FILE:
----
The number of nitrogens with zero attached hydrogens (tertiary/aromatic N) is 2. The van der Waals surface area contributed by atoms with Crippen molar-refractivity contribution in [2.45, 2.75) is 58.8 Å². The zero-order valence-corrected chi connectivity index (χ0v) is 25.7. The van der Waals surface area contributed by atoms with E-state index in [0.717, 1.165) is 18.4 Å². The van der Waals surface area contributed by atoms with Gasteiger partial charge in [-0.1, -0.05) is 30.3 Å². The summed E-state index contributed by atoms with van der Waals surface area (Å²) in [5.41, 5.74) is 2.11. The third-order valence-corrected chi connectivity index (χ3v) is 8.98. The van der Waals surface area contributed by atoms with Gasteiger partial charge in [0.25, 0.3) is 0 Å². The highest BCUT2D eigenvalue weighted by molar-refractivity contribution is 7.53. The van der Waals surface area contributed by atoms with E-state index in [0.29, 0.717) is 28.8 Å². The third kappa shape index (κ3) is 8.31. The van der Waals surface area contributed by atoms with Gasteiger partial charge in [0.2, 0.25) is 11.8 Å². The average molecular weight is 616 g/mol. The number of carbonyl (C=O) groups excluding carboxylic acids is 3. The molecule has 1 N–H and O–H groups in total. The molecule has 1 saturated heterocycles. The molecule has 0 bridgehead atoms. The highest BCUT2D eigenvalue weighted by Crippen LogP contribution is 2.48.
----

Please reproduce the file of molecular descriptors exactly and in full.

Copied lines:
The number of nitrogens with zero attached hydrogens (tertiary/aromatic N) is 2. The van der Waals surface area contributed by atoms with Crippen molar-refractivity contribution in [2.45, 2.75) is 58.8 Å². The zero-order valence-corrected chi connectivity index (χ0v) is 25.7. The van der Waals surface area contributed by atoms with E-state index in [0.717, 1.165) is 18.4 Å². The van der Waals surface area contributed by atoms with Gasteiger partial charge in [-0.1, -0.05) is 30.3 Å². The summed E-state index contributed by atoms with van der Waals surface area (Å²) in [5.41, 5.74) is 2.11. The third-order valence-corrected chi connectivity index (χ3v) is 8.98. The van der Waals surface area contributed by atoms with Gasteiger partial charge in [0.25, 0.3) is 0 Å². The highest BCUT2D eigenvalue weighted by molar-refractivity contribution is 7.53. The van der Waals surface area contributed by atoms with E-state index in [0.29, 0.717) is 28.8 Å². The third kappa shape index (κ3) is 8.31. The van der Waals surface area contributed by atoms with Gasteiger partial charge in [0.2, 0.25) is 11.8 Å². The average molecular weight is 616 g/mol. The number of carbonyl (C=O) groups excluding carboxylic acids is 3. The molecule has 1 N–H and O–H groups in total. The molecule has 1 saturated heterocycles. The molecule has 0 bridgehead atoms. The highest BCUT2D eigenvalue weighted by Crippen LogP contribution is 2.48.